After market shock or OEM?

Discussion in 'Thumpers' started by speedygee68, Jan 5, 2013.

  1. speedygee68

    speedygee68 dirt eater

    Joined:
    Dec 6, 2010
    Oddometer:
    233
    Location:
    Southern California
    I've owned my '08 Husky TE610 for 1 year and have decided to upgrade the suspension. 1st, I have to lower it about 1 inch (I'm only 5'09") it's too tall for me. 2nd, During the LA-Barstow to Las Vegas ride, I kept bottoming out the rear end on the whoops.

    Is the shock good enough to just rebuild, or would it be better to go with a "Race Tech" rear shock? I'm not competing for gold medals or the Dakar, but I'd just like the bike to handle better in the desert and up in the mountains. Any and all replies are welcome. Thanks
    #1
  2. speedygee68

    speedygee68 dirt eater

    Joined:
    Dec 6, 2010
    Oddometer:
    233
    Location:
    Southern California
    OK, so I'll post something. I went to see George Capodeci at ESP. I asked about possibly switching out my rear shock (Sachs). He asked if RT made a shock for my bike (knowing that they didn't) and told me that todays bikes are up to technology and stockers only need to be tweaked a little for your style. Sooo, looks like I'll be sticking to my stock rear shock and just upgrade the springs.

    So, has anybody changed out their suspension? At least 127 people are curious about suspension. :deal
    #2
  3. The Letter J

    The Letter J Long timer

    Joined:
    Aug 17, 2010
    Oddometer:
    1,452
    Location:
    Santa Maria, CA
    George at ESP revalved my twin chamber WP forks (not stock on my bike) on my orange bike and they are now the best forks I've ever ridden. My rear shock was revalved and modified for more travel by another well known so-cal suspension tuner with good results but I still am not 100% satisfied like I was with George's work. I will have the shock revalved 1 last time and if I'm still not satisfied with it then, I will be keeping my fingers crossed that Ohlins releases their TTX complete shock to fit my bike at which time I intend to replace it altogether. I will say that I have become considerably more nitpicky about my suspension as years have gone by.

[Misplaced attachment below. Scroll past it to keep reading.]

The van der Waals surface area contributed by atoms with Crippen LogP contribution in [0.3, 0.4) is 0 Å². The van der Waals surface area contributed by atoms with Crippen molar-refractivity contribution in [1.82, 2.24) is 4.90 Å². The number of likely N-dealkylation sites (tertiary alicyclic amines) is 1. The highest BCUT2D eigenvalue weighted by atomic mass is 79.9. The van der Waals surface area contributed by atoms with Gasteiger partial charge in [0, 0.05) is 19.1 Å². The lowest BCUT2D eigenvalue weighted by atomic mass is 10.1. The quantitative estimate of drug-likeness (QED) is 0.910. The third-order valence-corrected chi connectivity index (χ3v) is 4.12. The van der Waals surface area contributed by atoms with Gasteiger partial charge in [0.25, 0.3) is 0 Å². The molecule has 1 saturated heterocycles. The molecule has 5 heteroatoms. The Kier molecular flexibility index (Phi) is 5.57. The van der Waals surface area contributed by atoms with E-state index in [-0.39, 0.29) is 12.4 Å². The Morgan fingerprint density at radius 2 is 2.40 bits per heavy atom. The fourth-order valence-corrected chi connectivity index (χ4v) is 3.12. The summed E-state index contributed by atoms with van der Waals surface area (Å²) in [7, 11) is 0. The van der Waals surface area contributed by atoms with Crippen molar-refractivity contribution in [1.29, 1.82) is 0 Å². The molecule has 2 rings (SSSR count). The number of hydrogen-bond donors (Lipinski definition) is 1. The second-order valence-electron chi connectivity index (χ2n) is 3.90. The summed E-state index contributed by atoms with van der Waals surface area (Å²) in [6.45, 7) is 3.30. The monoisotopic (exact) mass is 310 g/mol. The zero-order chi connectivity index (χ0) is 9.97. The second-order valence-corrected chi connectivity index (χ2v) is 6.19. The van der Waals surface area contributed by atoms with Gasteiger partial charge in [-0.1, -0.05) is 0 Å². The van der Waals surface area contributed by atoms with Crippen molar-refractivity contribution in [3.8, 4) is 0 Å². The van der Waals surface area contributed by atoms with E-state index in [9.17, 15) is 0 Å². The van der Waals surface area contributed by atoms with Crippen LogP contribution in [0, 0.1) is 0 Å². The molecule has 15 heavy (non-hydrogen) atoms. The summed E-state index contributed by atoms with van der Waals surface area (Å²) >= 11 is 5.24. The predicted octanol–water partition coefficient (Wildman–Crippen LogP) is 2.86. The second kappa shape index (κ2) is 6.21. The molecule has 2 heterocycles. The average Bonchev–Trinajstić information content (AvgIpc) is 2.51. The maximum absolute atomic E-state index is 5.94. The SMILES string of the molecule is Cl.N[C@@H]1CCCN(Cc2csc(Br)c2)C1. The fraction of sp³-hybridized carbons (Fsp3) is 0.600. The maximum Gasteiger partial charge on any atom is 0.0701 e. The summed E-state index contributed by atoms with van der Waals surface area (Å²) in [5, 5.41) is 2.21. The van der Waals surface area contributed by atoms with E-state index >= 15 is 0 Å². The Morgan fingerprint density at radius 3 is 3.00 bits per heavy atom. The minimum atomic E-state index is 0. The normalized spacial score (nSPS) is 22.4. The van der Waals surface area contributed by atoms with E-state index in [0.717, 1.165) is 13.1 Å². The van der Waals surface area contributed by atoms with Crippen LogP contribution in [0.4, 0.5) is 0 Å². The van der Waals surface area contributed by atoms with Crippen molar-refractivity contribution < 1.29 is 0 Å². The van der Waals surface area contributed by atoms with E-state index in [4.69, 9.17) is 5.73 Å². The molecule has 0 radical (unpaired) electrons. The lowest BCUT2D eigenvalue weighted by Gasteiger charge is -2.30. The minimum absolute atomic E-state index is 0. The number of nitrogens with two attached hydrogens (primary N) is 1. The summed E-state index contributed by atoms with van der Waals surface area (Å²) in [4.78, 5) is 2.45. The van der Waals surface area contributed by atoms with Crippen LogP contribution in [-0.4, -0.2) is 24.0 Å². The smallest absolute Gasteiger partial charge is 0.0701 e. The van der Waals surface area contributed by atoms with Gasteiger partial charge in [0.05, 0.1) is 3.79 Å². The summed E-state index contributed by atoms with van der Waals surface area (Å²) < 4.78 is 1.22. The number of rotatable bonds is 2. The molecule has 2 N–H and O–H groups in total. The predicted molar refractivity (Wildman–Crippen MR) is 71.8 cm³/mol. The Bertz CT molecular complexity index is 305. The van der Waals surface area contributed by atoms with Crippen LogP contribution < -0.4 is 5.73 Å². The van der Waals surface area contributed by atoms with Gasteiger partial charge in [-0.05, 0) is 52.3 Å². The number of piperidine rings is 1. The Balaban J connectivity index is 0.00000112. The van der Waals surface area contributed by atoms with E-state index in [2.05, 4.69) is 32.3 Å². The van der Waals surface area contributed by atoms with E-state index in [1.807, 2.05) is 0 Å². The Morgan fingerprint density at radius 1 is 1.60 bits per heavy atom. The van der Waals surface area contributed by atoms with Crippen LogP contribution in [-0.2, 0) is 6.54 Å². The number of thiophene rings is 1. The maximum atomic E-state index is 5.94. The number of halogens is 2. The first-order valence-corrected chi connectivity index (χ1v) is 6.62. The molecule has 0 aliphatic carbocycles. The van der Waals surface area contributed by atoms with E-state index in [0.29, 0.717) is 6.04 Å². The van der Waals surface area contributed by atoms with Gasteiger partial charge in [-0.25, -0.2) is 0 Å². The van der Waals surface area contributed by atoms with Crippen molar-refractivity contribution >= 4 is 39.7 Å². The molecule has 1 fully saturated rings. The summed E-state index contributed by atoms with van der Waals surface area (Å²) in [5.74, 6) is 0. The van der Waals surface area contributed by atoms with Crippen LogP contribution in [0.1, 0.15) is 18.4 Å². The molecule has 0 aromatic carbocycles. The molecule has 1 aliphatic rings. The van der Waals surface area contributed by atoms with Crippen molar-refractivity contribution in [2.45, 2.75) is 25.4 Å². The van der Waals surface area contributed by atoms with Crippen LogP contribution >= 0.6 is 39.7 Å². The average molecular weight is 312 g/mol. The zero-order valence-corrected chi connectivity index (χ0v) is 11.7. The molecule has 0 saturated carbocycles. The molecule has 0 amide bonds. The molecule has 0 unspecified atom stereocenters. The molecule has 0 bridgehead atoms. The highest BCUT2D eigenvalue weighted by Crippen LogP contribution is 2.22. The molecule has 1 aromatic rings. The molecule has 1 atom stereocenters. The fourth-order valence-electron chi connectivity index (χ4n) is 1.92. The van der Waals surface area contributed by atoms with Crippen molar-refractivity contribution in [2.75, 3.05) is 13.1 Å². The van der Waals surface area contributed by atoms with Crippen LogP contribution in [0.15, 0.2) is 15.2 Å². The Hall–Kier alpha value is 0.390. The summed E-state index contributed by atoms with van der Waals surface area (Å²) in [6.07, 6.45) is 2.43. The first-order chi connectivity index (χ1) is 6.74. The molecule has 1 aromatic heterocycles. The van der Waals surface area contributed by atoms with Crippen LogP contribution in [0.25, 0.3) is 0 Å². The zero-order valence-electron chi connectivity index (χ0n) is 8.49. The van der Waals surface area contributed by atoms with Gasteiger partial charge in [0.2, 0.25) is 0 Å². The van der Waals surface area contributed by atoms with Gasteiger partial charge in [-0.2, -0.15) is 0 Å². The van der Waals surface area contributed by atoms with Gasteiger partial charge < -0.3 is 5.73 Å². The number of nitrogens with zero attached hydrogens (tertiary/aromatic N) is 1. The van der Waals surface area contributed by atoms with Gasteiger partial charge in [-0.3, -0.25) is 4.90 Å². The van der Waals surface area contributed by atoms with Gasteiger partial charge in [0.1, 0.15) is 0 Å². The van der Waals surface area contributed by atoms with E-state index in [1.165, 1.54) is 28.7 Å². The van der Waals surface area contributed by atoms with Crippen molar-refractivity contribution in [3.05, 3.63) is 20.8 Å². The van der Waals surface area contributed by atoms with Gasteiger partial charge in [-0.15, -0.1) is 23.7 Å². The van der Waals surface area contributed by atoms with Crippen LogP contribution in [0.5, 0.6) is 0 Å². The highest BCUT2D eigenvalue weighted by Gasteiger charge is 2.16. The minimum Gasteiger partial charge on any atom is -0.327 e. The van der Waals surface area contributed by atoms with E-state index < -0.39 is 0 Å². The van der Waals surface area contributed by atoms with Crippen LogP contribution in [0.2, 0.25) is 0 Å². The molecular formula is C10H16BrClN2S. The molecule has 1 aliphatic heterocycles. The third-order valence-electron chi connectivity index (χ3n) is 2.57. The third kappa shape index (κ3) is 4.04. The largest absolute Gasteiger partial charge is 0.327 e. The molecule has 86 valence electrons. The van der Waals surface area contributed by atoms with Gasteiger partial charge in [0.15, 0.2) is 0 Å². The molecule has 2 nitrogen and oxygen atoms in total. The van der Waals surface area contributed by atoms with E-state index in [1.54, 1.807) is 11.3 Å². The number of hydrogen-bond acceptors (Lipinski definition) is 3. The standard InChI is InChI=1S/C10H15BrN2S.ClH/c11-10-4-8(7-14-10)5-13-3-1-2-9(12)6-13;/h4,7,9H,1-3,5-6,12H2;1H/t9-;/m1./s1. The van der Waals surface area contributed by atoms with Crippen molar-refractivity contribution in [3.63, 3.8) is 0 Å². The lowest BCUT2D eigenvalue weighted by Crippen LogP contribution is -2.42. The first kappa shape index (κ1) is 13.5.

On my past Showa and KYB suspension equipped bikes I was able to get the results I was after with just a rear spring and some minor internal valving adjustments. With that being said, I would agree that most modern offroad bikes come factory equipped with high quality components and shouldn't require much tweaking to suit most riders needs.

    I would suggest starting by getting the correct springs for your weight and properly set sag first. Then spend a day playing with the suspension "clickers" on your current shock/ forks to get a good feel for each adjustment and what may be lacking. Doing this before sending it out for internal modification will allow you to better communicate your needs with your tuner and will give you better results. Your tuner can lower your suspension at the same time. There is even the possibility that after setting the sag with your new springs and tinkering with the flickers, you will be content without further modification.
    #3
  4. Dual Sport Armory

    Dual Sport Armory Been here awhile

    Joined:
    Jul 16, 2011
    Oddometer:
    251
    Location:
    Shenandoah Valley, Va
    That shock is more than good enough, just find a shop that has experience with it.
    Your biggest issue will still be the weight of the bike,
    go for springs first,
    Springs and a revalve for your conditions will make a drastic transformation

    good luck!
    #4